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01.12.2018 | Research article | Ausgabe 1/2018 Open Access

BMC Musculoskeletal Disorders 1/2018

The prevalence of low back pain in the emergency department: a descriptive study set in the Charles V. Keating Emergency and Trauma Centre, Halifax, Nova Scotia, Canada

Zeitschrift:
BMC Musculoskeletal Disorders > Ausgabe 1/2018
Autoren:
Jordan Edwards, Jill Hayden, Mark Asbridge, Kirk Magee
Wichtige Hinweise

Electronic supplementary material

The online version of this article (https://​doi.​org/​10.​1186/​s12891-018-2237-x) contains supplementary material, which is available to authorized users.

Abstract

Background

While low back pain is a common presenting complaint in the emergency department, current estimates from Canada are limited. Furthermore, existing estimates do not clearly define low back pain. As such, our main objective was to estimate prevalence rates of low back pain in a large Nova Scotian emergency department using various definitions, and to describe characteristics of individuals included in these groups. An additional objective was to explore trends in low back pain prevalence in our emergency department over time.

Methods

We conducted a cross sectional analysis using six years of administrative data from our local emergency setting. We first calculated the prevalence and patient characteristics for individuals presenting with any complaint of back pain, and for groups diagnosed with different types of low back pain. We explored prevalence over time by analyzing presentation trends by month, day of the week and hour of the day.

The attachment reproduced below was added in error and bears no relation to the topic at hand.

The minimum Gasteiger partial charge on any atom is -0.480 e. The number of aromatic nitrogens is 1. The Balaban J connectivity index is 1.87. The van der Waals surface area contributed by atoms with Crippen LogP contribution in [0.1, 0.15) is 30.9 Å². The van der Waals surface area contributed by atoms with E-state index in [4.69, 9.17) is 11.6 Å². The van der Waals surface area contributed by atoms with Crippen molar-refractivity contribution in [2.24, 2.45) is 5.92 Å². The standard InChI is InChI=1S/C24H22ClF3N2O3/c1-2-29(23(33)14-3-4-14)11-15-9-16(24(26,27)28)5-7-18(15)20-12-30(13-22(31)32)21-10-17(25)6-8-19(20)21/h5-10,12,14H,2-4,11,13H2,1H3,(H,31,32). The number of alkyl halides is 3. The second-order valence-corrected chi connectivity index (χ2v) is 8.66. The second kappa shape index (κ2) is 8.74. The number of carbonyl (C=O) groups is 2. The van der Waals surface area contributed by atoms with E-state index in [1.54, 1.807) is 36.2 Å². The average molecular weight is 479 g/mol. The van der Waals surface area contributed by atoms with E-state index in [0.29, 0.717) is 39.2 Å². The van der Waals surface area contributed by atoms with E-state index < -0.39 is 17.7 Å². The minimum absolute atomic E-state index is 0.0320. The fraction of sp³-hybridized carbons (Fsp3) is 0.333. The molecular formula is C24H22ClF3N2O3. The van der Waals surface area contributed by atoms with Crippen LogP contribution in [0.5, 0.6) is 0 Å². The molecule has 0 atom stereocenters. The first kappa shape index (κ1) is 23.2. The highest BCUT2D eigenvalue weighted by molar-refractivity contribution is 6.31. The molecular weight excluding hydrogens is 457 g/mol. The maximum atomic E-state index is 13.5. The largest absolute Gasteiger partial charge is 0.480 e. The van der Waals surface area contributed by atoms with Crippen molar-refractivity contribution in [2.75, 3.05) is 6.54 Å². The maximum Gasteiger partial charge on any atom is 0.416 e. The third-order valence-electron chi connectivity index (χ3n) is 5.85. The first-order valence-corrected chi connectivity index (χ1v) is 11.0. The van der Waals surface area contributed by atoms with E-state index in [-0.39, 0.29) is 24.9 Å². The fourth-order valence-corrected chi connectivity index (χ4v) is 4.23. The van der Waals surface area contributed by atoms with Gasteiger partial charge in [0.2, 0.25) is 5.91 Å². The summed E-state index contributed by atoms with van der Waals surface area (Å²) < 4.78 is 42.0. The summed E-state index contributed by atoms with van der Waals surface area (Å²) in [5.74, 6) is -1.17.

Results

The prevalence of patients presenting to the emergency department with a complaint of back pain was 3.17%. Individuals diagnosed with non-specific/mechanical low back pain with no potential nerve root involvement made up 60.8% of all back pain presentations. Persons diagnosed with non-specific/mechanical low back pain with potential nerve root involvement made up 6.7% of presentation and the low back pain attributed to secondary factors accounted for 9.9% of back pain presentations. We found a linear increase in presentations for low back pain over the study period.

Conclusion

This is the first multi-year analysis assessing the prevalence of low back pain in a Canadian emergency department. Back pain is a common presenting complaint in our local emergency department, with most of these persons receiving a diagnosis of non-specific/mechanical low back pain with no potential nerve root involvement. Future research should concentrate on understanding the management of low back pain in this setting, to ensure this is the proper setting to manage this common condition.
Zusatzmaterial
Additional file 1: CTAS coding list. Describes how patients are classified based on the severity of their etiology upon arrival at our local ED. (DOCX 21 kb)
12891_2018_2237_MOESM1_ESM.docx
Additional file 2: Data dictionary. In our primary study, we collected the following information to describe the patient and health system characteristics from the EDIS database. (DOCX 18 kb)
12891_2018_2237_MOESM2_ESM.docx
Additional file 3: ICD-9/10 coding for definitions of low back pain: “Non-specific/mechanical low back pain with no potential nerve root involvement”, “Non-specific/mechanical low back pain with potential nerve root involvement” and “Low back pain attributed to secondary factors” based on results from the EDIS database. (DOCX 20 kb)
12891_2018_2237_MOESM3_ESM.docx
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